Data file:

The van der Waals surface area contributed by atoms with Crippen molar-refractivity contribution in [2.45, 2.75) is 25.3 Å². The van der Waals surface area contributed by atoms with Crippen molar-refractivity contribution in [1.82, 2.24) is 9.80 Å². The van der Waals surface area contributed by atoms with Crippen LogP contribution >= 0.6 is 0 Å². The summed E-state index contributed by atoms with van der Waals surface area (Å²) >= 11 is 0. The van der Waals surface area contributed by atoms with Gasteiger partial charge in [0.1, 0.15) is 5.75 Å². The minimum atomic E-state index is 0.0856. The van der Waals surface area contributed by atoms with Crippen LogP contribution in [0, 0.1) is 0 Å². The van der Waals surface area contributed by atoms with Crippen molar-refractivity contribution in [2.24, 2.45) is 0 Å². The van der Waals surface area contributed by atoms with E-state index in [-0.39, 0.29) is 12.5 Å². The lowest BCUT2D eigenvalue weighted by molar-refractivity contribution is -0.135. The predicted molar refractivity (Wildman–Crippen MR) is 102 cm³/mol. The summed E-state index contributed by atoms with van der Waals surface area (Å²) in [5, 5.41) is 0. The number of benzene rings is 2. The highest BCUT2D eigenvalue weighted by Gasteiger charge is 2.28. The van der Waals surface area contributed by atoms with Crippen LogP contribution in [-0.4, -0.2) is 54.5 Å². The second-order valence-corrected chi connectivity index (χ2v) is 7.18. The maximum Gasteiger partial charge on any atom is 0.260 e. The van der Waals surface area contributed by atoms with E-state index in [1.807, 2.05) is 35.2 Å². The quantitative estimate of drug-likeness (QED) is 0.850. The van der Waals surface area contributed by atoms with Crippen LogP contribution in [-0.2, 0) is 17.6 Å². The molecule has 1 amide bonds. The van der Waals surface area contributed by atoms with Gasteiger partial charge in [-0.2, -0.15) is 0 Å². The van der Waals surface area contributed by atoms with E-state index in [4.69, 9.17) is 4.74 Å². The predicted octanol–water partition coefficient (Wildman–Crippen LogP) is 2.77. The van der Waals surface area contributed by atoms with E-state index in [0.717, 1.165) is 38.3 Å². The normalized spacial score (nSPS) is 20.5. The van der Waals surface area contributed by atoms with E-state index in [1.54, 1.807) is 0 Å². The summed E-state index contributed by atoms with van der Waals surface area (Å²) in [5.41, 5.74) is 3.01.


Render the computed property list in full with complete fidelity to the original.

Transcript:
The van der Waals surface area contributed by atoms with Crippen molar-refractivity contribution in [2.45, 2.75) is 25.3 Å². The van der Waals surface area contributed by atoms with Crippen molar-refractivity contribution in [1.82, 2.24) is 9.80 Å². The van der Waals surface area contributed by atoms with Crippen LogP contribution >= 0.6 is 0 Å². The summed E-state index contributed by atoms with van der Waals surface area (Å²) >= 11 is 0. The van der Waals surface area contributed by atoms with Gasteiger partial charge in [0.1, 0.15) is 5.75 Å². The minimum atomic E-state index is 0.0856. The van der Waals surface area contributed by atoms with Crippen LogP contribution in [0, 0.1) is 0 Å². The van der Waals surface area contributed by atoms with Crippen molar-refractivity contribution in [2.24, 2.45) is 0 Å². The van der Waals surface area contributed by atoms with E-state index in [-0.39, 0.29) is 12.5 Å². The lowest BCUT2D eigenvalue weighted by molar-refractivity contribution is -0.135. The predicted molar refractivity (Wildman–Crippen MR) is 102 cm³/mol. The summed E-state index contributed by atoms with van der Waals surface area (Å²) in [5, 5.41) is 0. The number of benzene rings is 2. The highest BCUT2D eigenvalue weighted by Gasteiger charge is 2.28. The van der Waals surface area contributed by atoms with Crippen LogP contribution in [-0.4, -0.2) is 54.5 Å². The second-order valence-corrected chi connectivity index (χ2v) is 7.18. The maximum Gasteiger partial charge on any atom is 0.260 e. The van der Waals surface area contributed by atoms with E-state index in [1.807, 2.05) is 35.2 Å². The quantitative estimate of drug-likeness (QED) is 0.850. The van der Waals surface area contributed by atoms with Crippen LogP contribution in [-0.2, 0) is 17.6 Å². The molecule has 1 amide bonds. The van der Waals surface area contributed by atoms with Gasteiger partial charge in [-0.2, -0.15) is 0 Å². The van der Waals surface area contributed by atoms with E-state index in [4.69, 9.17) is 4.74 Å². The predicted octanol–water partition coefficient (Wildman–Crippen LogP) is 2.77. The van der Waals surface area contributed by atoms with E-state index in [0.717, 1.165) is 38.3 Å². The normalized spacial score (nSPS) is 20.5. The van der Waals surface area contributed by atoms with E-state index in [1.54, 1.807) is 0 Å². The summed E-state index contributed by atoms with van der Waals surface area (Å²) in [5.41, 5.74) is 3.01.